Newspaper article St Louis Post-Dispatch (MO)

Daughters: A Work in Progress

Newspaper article St Louis Post-Dispatch (MO)

Daughters: A Work in Progress

Article excerpt

Ten-year-old Hanun Lumpford has big plans after she becomes a judge.

"I'd like to change the robes to another color," she said. "White, I think."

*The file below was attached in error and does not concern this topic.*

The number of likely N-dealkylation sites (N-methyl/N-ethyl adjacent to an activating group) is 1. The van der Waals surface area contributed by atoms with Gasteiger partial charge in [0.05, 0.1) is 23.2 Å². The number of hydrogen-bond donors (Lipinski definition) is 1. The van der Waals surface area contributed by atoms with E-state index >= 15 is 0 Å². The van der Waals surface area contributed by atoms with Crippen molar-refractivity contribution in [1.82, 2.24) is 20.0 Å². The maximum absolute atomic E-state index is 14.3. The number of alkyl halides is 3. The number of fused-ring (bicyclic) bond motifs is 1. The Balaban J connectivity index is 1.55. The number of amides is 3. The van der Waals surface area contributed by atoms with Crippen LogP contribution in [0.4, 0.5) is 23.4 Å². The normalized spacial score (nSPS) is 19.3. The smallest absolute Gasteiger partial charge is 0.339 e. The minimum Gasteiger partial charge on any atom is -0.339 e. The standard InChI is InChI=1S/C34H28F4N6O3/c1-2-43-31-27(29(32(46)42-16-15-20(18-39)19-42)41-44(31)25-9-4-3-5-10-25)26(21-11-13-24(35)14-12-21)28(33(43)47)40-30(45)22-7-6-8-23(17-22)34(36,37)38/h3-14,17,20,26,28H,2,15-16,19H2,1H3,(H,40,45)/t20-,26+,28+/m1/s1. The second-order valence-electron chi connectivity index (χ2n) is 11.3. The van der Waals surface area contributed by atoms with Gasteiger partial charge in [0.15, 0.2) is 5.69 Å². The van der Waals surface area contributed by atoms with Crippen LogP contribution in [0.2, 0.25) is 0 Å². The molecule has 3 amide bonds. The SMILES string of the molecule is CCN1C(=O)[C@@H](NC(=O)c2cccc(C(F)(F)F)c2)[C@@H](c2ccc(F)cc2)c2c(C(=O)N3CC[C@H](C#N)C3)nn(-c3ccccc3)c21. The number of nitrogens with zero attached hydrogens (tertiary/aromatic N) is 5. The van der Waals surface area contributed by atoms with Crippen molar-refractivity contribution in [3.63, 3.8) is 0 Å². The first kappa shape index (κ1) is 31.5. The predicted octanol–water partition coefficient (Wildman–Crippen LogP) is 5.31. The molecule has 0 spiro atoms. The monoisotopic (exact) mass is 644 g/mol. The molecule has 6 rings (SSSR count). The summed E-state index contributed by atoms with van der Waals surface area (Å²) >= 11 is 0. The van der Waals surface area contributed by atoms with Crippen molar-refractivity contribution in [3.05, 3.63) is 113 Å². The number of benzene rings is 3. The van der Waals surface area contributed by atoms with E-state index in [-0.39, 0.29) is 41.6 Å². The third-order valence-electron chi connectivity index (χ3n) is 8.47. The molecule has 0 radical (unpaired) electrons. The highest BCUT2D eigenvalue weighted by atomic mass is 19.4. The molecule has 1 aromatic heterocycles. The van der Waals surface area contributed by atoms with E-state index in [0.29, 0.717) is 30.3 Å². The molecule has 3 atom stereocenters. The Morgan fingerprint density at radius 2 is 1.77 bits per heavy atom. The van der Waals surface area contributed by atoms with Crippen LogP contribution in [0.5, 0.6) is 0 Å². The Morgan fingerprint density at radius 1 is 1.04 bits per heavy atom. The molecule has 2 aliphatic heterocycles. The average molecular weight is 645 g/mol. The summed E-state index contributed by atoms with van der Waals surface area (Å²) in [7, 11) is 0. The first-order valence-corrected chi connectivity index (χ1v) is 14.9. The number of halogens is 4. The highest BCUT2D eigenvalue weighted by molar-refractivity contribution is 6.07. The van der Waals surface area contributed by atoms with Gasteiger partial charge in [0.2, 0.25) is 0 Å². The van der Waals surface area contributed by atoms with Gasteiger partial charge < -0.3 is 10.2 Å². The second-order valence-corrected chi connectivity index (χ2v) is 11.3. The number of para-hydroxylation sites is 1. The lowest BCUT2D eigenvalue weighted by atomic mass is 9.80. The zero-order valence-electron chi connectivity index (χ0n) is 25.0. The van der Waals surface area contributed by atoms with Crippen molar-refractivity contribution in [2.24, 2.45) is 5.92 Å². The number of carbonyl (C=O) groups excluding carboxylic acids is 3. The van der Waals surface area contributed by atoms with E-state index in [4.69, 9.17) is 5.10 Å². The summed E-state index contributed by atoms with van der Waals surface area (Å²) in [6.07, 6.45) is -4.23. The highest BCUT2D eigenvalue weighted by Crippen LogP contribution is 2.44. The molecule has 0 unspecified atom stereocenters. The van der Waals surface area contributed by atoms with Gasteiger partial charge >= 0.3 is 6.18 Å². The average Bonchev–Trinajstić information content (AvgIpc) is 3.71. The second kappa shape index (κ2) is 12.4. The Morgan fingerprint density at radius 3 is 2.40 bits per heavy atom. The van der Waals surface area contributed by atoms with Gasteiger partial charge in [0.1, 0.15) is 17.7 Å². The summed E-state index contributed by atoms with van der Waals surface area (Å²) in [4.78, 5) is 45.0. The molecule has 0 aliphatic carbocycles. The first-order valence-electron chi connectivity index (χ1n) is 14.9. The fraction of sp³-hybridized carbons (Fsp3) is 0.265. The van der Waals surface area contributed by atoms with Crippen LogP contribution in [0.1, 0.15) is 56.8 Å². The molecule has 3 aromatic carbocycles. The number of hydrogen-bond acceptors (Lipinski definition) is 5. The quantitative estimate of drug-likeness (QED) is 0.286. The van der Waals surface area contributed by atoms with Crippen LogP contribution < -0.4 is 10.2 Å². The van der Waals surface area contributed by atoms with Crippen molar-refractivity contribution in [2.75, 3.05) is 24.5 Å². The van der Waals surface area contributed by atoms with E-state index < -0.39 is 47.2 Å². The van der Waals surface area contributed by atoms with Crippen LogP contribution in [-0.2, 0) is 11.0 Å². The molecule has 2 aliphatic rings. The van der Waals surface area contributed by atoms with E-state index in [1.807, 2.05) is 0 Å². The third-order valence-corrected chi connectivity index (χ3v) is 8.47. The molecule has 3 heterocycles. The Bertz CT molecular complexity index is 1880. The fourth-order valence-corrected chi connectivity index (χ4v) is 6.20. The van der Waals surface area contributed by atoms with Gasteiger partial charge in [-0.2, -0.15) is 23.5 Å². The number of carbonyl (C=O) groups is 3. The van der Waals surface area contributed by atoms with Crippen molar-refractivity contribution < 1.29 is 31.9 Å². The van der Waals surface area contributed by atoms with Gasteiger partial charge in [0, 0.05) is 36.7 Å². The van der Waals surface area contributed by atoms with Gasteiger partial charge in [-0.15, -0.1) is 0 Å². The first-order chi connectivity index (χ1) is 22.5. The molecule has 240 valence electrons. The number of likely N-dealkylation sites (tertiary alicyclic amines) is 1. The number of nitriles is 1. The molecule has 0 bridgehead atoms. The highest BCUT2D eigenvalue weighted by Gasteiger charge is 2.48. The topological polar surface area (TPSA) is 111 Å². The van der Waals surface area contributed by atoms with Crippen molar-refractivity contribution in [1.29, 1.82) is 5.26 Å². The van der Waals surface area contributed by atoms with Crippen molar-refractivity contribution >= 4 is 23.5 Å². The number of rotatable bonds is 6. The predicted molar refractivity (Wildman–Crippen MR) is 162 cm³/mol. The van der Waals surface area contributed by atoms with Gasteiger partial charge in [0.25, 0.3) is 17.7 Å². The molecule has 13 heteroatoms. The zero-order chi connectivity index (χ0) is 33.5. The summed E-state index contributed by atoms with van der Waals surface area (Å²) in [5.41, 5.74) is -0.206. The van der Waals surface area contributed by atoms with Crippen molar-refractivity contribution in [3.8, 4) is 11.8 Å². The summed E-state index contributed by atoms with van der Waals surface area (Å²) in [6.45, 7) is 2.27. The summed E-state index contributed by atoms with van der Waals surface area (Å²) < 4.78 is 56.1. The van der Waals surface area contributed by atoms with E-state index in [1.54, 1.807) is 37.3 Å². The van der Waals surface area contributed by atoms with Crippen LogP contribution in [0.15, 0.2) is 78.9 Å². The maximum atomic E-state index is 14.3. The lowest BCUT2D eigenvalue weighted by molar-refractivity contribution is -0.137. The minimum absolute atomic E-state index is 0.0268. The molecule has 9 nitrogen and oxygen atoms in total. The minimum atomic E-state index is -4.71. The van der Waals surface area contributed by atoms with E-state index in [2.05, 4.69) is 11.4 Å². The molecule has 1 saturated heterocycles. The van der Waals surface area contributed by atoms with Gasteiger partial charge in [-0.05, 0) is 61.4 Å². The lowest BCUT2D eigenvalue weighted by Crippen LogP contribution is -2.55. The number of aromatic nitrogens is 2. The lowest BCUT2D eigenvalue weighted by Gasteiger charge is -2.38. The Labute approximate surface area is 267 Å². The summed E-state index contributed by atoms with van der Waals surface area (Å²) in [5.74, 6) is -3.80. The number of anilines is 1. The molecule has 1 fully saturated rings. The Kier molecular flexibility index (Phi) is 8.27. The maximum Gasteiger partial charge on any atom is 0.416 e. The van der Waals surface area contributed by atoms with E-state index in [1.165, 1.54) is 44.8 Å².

Lumpford will take one step closer to that goal Thursday when she shadows attorney Maia Brodie of Clayton for Take Our Daughters to Work Day. Nationwide, millions of girls like Lumpford and Jessica Wente of Creve Coeur will make their own Web sites, watch births in delivery rooms and star in their own television commercials, all in the name of learning about what it takes to succeed in the work world. Lumpford has a good start already. She participates in Girls Inc. of St. Louis, an outreach organization. A fifth-grader at Ashland Elementary, a public school in St. Louis, she earns A's and B's and tutors peers after school. "Everybody can really learn," Lumpford said. "Sometimes they don't try. I don't think I'm better than anybody else, because everybody else can learn lots of things, too." The Ms. Foundation founded the day five years ago in response to statistics about the sense of self-confidence among adolescent girls. The foundation said that girls feel self-confident until the ages of 10, 11 and 12. But, the Foundation said, "as adolescence begins, girls show a significant drop in self-esteem, report a lowered sense of self-worth, and describe intense feelings of insecurity about their own judgment and emotions." Those feelings carry into the work world and discourage women from aiming high, the report said. Though women make up 46 percent of the work force, only 2 percent hold power positions in corporate America. Jessica Wente, 11, thinks that isn't right. "Men are used to being in charge," she said. "There's nothing wrong with that; that's just how things have been. But I think women can do these types of jobs." Wente knows this from experience. …

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